Companies need to be honest: what is the business delivering via a contact centre? If there is any focus on CX, on ensuring customers receive a personalised resolution, then using AHT to incentivise contact centre advisers is massively counter-intuitive. An individual measured solely on the speed with which every interaction is concluded is never going to have the time to listen to the customer, understand the problems or issues raised, or focus on the quality of the experience. The goal will be to wrap up calls or handle multiple web chats simultaneously to ensure the AHT metrics are hit – and that fundamentally undermines the basic concept of good customer experience.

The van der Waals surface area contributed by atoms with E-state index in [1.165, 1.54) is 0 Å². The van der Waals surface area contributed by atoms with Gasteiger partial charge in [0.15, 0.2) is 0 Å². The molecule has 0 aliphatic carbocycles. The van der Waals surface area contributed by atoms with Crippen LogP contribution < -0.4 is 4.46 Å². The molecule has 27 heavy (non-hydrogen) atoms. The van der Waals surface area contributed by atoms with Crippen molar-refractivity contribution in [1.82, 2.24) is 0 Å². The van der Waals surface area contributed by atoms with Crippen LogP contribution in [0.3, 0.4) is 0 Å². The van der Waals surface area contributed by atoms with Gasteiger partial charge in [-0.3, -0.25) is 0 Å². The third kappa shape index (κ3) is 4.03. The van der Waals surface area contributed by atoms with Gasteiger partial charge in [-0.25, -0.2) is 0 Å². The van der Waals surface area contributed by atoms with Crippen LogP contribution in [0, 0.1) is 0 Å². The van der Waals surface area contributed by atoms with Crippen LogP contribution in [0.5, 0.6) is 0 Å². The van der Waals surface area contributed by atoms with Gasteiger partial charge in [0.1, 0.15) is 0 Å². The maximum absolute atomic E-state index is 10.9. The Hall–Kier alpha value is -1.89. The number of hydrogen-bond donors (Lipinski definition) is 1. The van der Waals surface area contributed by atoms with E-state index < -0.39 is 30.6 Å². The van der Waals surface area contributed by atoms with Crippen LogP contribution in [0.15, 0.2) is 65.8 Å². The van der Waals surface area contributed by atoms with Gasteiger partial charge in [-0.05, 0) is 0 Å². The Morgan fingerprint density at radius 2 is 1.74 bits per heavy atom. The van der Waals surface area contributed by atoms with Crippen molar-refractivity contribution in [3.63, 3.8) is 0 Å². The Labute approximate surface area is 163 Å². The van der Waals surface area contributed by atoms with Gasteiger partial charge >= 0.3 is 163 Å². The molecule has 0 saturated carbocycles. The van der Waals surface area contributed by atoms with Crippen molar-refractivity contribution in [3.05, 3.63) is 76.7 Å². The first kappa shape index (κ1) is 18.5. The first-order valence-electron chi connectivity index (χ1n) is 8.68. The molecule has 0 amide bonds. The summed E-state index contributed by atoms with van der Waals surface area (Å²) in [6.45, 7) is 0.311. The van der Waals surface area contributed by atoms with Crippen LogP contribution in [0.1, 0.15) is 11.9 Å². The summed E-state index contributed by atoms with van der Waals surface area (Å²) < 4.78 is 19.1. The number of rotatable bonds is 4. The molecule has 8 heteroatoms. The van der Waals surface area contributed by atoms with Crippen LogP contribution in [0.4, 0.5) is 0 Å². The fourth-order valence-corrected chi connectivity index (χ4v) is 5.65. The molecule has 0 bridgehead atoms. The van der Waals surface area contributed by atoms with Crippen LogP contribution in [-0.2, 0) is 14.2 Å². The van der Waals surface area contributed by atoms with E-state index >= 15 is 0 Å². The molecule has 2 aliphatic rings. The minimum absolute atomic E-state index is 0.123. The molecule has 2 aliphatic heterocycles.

Customer Experience Metrics

If companies are to ensure the corporate CX vision is delivered at the contact centre, the culture has to change. This means embracing innovative technologies that enable customers to easily and effectively self-serve, freeing up contact centre advisors to concentrate on the more complex customer issues. But it also means reconsidering advisor metrics; ensuring they are incentivised based on the quality of experience, first time resolution and customer voice; and providing the training required to enable individuals to make the transition towards a better quality interaction.

Essentially it means changing both processes and culture to ensure advisors become customer centric and that customers have timely access to the information or service required and, where possible, one touch resolution.